There is a bank that I pass when I commute to and from work. I could not tell you the name of the bank – that escapes me at present. On the bank sign is a slogan, “The Art of Banking.” … Continue reading
“When I hear music, I fear no danger. I am invulnerable. I see no foe. I am related to the earliest times, and to the latest.” – Henry David Thoreau
Music has always been known to evoke emotion. I hardly think there was a time when humans thought otherwise. Music can evoke emotions of love, joy, sorrow, unease, rage, complete euphoria, and limitless others. So, how is it that we define the sentiments that we want to feel? Is this a conscious choice? Is it born within us or developed? I guess that is the whole nature vs nurture question.
I have never been one to listen to music that leaves me feeling undesired emotions. I like music that leaves me feeling better and more positive about myself and my surroundings than I started. I suppose, for this reason, that this is why I do not like listening to hard rock, metal, or rap. I guess I like to think myself as a purist. Give me a symphony that evokes pure beauty over electric guitar anyday. In a previous post, I did declare that I do like to listen to some pop music and top 40 and I am not now trying to deny that fact. I am just stating a new fact about myself.
I have been thinking about this concept of aesthetics and how we, as humans, choose what music we listen to for enjoyment. I find art pleasing for arts-sake and find no reason to justify it but is that how everyone else views their choices? I have a family member that enjoys listening to all of the “music” that I do not. Does that make his choices any less valid? I think this is a valid point to think on.
In graduate school, I took a class called “The Aesthetics of Music.” In this class, which really was one of my favorites, we debated a lot of subjects. We read a lot of critiques and portions of works by different 19th and 20th century philosophers, discussed the Mozart effect, talked about the music of other cultures, and so on. So, now I am out in the real world. Does my view of what makes a piece of music “beautiful” mean that it is what the world deems “beautiful?” What are my reasons and do I really need to have reasons?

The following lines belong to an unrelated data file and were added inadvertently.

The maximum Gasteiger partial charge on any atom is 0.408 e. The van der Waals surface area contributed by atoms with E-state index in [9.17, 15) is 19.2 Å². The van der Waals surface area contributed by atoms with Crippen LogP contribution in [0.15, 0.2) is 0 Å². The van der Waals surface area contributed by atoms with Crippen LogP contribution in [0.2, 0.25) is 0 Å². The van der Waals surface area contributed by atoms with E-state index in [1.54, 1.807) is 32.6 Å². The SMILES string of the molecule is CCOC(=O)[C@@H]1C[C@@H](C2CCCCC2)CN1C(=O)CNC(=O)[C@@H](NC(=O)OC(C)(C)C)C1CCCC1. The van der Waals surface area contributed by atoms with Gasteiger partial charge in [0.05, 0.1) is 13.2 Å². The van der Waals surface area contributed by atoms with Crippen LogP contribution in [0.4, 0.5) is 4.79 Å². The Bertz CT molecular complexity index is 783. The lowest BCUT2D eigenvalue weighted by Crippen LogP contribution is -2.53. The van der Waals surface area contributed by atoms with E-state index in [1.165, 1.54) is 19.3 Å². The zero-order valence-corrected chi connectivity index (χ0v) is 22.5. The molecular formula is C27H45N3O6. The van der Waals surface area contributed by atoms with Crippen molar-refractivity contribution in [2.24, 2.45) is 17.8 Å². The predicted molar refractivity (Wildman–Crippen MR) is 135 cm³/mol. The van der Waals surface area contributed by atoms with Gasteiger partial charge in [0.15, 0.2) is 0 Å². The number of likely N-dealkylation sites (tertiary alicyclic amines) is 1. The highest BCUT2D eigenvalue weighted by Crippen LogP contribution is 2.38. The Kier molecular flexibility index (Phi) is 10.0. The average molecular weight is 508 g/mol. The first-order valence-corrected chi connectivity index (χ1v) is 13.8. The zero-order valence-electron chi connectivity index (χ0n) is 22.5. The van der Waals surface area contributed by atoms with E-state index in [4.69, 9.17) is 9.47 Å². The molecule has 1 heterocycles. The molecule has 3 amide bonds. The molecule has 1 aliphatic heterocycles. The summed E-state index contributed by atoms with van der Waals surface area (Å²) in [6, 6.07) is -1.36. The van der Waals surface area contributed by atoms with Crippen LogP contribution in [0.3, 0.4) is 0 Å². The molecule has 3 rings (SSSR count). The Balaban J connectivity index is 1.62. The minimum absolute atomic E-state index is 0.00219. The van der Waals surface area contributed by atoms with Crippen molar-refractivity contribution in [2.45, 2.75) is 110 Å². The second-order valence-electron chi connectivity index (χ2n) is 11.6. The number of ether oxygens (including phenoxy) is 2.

We all have tastes and it will vary from generation to generation and culture to culture. I know that my view of beauty and art varies from my parents and varied considerably from my grandparents. Our tastes will even vary between people of the same set of education and focus. I have a friend from my undergraduate years that loves a piano concerto that I think is lovely but am really only lukewarm toward. I mentioned to a group of current undergraduate piano students at our local university about my love for 20th-century and more modern music. They looked at me as if I came from another planet.
How are we letting these differences influence our thinking? How are we letting them define us as individuals and us as a culture? How are we letting our unique artistic tastes divide us from each other?
I guess that is enough to think about for a Friday evening. Emotion, tastes, culture, beauty — it’s all a lot to swallow when grouped together. Well, just know that this topic or group of topics is far from off the table. Let’s just let it settle and see where we come up on the other side of the dawn.
What are your thoughts? Send me an email (firstname.lastname@example.org), use the contact form, or leave me a comment and I will get back to you!
Peace and love (and good taste),
The Mad Pianist